His friends were betrayed and killed by al-Shabaab
'The solution can never be to impassively watch on while desperate people drown'
An open letter to David Cameron: Building fortress Europe has had deadly results

Open letter to David Cameron

Building the walls of fortress Europe has had deadly results
Tory candidates' tweets not as 'spontaneous' as they seem - you don't say!

You don't say!

Tory candidates' election tweets not as 'spontaneous' as they appear
Mubi: Netflix for people who want to stop just watching trash

So what is Mubi?

Netflix for people who want to stop just watching trash all the time
The impossible job: how to follow Kevin Spacey?

The hardest job in theatre?

How to follow Kevin Spacey
Armenian genocide: To continue to deny the truth of this mass human cruelty is close to a criminal lie

Armenian genocide and the 'good Turks'

To continue to deny the truth of this mass human cruelty is close to a criminal lie
Lou Reed: The truth about the singer's upbringing beyond the biographers' and memoirists' myths

'Lou needed care, but what he got was ECT'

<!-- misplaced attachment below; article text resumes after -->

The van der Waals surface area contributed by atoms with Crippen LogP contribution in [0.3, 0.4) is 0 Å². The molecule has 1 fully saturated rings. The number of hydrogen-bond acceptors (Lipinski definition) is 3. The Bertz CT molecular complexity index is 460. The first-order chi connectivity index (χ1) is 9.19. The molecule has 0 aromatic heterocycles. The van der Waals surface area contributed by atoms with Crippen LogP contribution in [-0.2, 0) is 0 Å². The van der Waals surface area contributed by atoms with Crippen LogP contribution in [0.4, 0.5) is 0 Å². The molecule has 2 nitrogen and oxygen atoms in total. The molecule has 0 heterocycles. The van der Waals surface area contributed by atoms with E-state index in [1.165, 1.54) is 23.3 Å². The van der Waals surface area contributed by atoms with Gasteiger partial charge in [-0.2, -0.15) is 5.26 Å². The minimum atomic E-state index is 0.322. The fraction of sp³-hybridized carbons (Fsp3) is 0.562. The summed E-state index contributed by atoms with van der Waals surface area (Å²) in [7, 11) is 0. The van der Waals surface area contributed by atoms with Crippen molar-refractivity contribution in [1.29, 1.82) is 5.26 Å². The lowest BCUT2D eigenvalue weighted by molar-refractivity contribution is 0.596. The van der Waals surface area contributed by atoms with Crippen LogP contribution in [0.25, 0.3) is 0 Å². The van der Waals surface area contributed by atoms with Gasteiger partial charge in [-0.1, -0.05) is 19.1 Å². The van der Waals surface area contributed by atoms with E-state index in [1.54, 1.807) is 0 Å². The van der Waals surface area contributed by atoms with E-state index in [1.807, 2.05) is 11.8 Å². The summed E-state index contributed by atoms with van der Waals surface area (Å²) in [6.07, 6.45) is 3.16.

The truth about the singer's upbringing beyond
Migrant boat disaster: This human tragedy has been brewing for four years and EU states can't say they were not warned

This human tragedy has been brewing for years

EU states can't say they were not warned
Women's sportswear: From tackling a marathon to a jog in the park, the right kit can help

Women's sportswear

From tackling a marathon to a jog in the park, the right kit can help
Hillary Clinton's outfits will be as important as her policies in her presidential bid

Clinton's clothes

Like it or not, her outfits will be as important as her policies
NHS struggling to monitor the safety and efficacy of its services outsourced to private providers

Who's monitoring the outsourced NHS services?

A report finds that private firms are not being properly assessed for their quality of care
Zac Goldsmith: 'I'll trigger a by-election over Heathrow'

Zac Goldsmith: 'I'll trigger a by-election over Heathrow'

The Tory MP said he did not want to stand again unless his party's manifesto ruled out a third runway. But he's doing so. Watch this space
How do Greek voters feel about Syriza's backtracking on its anti-austerity pledge?

How do Greeks feel about Syriza?

Five voters from different backgrounds tell us what they expect from Syriza's charismatic leader Alexis Tsipras
From Iraq to Libya and Syria: The wars that come back to haunt us

The wars that come back to haunt us

David Cameron should not escape blame for his role in conflicts that are still raging, argues Patrick Cockburn
Sam Baker and Lauren Laverne: Too busy to surf? Head to The Pool

Too busy to surf? Head to The Pool

A new website is trying to declutter the internet to help busy women. Holly Williams meets the founders